Russia and Nigeria have confirmed a contract for the delivery of 12 Mi-35 attack helicopters, with six having already been delivered.
Nigeria ordered 12 Mi-35Ms in September 2015. Deliveries began in December 2016, with half of the order presently fulfilled. Nigerian Ambassador to Russia Steve Davies Ugbah earlier said that securing the delivery of the remaining six was being discussed.
In October the Ambassador said defence cooperation between Moscow and Abuja was largely hindered by anti-Russian sanctions. “Sanctions against Russia do not help this matter, as you can imagine. Russia is a reliable partner that always fulfils its obligations. We will agree on the delivery of the remaining Mi-35 helicopters, and then we will see what we can do as part of the law.”
“We are trying to work within the system so that Russia does not lose anything, but also that Nigeria does not lose. The schedule of deliveries will be discussed. Our wish list is quite long. We continue to discuss these issues with Russia. But I want to emphasize – without Russian help, without Russian equipment, the fight against terrorists in my country will face very big challenges. We are interested in the equipment being purchased and delivered on time,” he said.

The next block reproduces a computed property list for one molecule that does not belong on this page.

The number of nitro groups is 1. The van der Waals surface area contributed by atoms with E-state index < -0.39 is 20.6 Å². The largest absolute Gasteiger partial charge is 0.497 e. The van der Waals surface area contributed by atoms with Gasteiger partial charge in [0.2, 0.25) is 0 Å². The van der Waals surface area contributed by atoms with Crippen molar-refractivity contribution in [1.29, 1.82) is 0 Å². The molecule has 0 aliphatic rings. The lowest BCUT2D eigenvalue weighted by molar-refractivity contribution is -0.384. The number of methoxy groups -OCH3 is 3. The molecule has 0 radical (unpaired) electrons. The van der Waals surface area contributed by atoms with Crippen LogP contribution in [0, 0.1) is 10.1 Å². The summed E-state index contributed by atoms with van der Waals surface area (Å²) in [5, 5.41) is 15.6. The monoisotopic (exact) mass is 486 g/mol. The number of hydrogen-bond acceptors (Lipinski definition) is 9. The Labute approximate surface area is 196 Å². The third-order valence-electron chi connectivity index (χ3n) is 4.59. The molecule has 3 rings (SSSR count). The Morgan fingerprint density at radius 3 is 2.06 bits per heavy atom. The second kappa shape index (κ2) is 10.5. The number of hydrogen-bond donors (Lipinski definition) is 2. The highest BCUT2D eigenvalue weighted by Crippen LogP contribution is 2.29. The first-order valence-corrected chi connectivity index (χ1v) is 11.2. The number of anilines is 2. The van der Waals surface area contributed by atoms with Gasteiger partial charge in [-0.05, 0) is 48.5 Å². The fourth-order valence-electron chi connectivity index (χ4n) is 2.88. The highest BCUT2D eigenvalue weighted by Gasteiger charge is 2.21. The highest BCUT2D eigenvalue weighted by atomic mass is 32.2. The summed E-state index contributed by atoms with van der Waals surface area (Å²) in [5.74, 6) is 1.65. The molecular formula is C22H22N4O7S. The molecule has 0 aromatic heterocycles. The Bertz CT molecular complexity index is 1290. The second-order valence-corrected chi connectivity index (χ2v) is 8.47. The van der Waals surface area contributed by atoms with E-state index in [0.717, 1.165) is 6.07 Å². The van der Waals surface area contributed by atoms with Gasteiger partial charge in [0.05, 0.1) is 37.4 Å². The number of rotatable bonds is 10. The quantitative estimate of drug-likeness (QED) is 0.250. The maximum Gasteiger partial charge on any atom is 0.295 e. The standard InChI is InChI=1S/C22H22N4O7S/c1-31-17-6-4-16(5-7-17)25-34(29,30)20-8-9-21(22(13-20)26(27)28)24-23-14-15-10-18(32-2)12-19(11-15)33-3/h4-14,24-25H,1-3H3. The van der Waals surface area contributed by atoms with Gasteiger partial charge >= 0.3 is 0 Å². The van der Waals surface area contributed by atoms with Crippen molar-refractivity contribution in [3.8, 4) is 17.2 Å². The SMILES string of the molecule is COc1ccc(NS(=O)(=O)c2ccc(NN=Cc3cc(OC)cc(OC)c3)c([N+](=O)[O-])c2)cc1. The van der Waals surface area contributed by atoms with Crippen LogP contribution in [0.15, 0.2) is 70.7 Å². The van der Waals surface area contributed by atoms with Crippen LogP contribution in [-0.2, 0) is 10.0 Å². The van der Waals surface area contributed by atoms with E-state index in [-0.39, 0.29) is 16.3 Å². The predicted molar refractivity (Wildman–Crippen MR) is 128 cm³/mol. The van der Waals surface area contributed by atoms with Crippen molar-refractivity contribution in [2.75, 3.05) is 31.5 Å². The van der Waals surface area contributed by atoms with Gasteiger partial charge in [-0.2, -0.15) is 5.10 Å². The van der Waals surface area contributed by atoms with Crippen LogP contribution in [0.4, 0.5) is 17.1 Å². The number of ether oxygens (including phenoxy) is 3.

The contract for the first 12 Mi-35Ms came before the US put a new sanctions law into place. That law, the Countering America’s Adversaries Through Sanctions Act (CAATSA), places sanctions on the Russian defence industry, as well as customers of Russian defence firms. While the US has offered some countries waivers to enable them to procure Russian military equipment, Abuja is leery of getting ensnared in the sanctions regime.
Earlier this week, an aide to Nigerian President Muhammadu Buhari told reporters in Abuja that President Buhari would raise the issue of the attack helicopters with his Russian counterpart, President Vladimir Putin, this week. The aide, Malam Garba Shehu, noted that new weapons would strengthen Nigeria’s counterinsurgency capabilities against Boko Haram.
The Mi-35 contract was announced as Russia welcomed dozens of African heads of state to the southern Russian city of Sochi amid a push by Moscow for clout on the continent. Russia is heavily promoting its military hardware at the summit. Ahead of the summit, Russian defence Minister Sergei Shoigu noted that over the past three years, the volume of exports of Russian weapons abroad has grown by about 11% per year. Russia has been trying to grow its exports to countries in the Middle East and North Africa.
* This story has been changed to reflect that Nigeria, and not neighbouring Niger, ordered the helicopters.